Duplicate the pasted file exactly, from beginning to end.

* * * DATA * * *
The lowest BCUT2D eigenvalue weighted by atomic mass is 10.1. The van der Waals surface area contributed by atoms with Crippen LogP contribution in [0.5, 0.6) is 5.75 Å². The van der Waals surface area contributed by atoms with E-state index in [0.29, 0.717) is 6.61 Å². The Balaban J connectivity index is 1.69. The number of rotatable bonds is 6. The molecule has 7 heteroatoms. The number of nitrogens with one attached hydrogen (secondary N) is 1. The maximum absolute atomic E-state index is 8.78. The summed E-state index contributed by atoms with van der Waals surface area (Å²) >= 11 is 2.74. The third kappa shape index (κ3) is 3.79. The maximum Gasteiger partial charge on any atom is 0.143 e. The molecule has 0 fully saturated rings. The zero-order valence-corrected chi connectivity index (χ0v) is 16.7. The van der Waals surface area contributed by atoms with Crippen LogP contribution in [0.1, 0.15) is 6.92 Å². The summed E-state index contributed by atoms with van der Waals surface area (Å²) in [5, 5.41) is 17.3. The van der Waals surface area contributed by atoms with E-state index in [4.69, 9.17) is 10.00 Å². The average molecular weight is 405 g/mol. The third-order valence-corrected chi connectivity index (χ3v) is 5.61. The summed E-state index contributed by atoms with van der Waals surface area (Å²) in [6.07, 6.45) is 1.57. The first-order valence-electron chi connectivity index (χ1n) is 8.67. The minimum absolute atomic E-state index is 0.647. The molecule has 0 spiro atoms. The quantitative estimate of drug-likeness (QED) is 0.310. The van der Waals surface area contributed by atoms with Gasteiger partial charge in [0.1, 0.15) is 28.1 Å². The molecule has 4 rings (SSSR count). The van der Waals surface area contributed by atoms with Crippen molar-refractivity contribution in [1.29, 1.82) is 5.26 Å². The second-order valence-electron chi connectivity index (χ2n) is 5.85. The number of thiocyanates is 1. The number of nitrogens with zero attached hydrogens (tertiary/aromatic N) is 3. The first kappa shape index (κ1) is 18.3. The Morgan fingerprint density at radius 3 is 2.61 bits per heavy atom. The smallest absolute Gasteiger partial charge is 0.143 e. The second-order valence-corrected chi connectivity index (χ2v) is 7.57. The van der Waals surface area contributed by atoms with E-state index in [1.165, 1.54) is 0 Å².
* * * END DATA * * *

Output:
The lowest BCUT2D eigenvalue weighted by atomic mass is 10.1. The van der Waals surface area contributed by atoms with Crippen LogP contribution in [0.5, 0.6) is 5.75 Å². The van der Waals surface area contributed by atoms with E-state index in [0.29, 0.717) is 6.61 Å². The Balaban J connectivity index is 1.69. The number of rotatable bonds is 6. The molecule has 7 heteroatoms. The number of nitrogens with one attached hydrogen (secondary N) is 1. The maximum absolute atomic E-state index is 8.78. The summed E-state index contributed by atoms with van der Waals surface area (Å²) >= 11 is 2.74. The third kappa shape index (κ3) is 3.79. The maximum Gasteiger partial charge on any atom is 0.143 e. The molecule has 0 fully saturated rings. The zero-order valence-corrected chi connectivity index (χ0v) is 16.7. The van der Waals surface area contributed by atoms with Crippen LogP contribution in [0.1, 0.15) is 6.92 Å². The summed E-state index contributed by atoms with van der Waals surface area (Å²) in [5, 5.41) is 17.3. The van der Waals surface area contributed by atoms with E-state index in [4.69, 9.17) is 10.00 Å². The average molecular weight is 405 g/mol. The third-order valence-corrected chi connectivity index (χ3v) is 5.61. The summed E-state index contributed by atoms with van der Waals surface area (Å²) in [6.07, 6.45) is 1.57. The first-order valence-electron chi connectivity index (χ1n) is 8.67. The minimum absolute atomic E-state index is 0.647. The molecule has 0 spiro atoms. The quantitative estimate of drug-likeness (QED) is 0.310. The van der Waals surface area contributed by atoms with Gasteiger partial charge in [0.1, 0.15) is 28.1 Å². The molecule has 4 rings (SSSR count). The van der Waals surface area contributed by atoms with Crippen molar-refractivity contribution in [1.29, 1.82) is 5.26 Å². The second-order valence-electron chi connectivity index (χ2n) is 5.85. The number of thiocyanates is 1. The number of nitrogens with zero attached hydrogens (tertiary/aromatic N) is 3. The first kappa shape index (κ1) is 18.3. The Morgan fingerprint density at radius 3 is 2.61 bits per heavy atom. The smallest absolute Gasteiger partial charge is 0.143 e. The second-order valence-corrected chi connectivity index (χ2v) is 7.57. The van der Waals surface area contributed by atoms with E-state index in [1.165, 1.54) is 0 Å².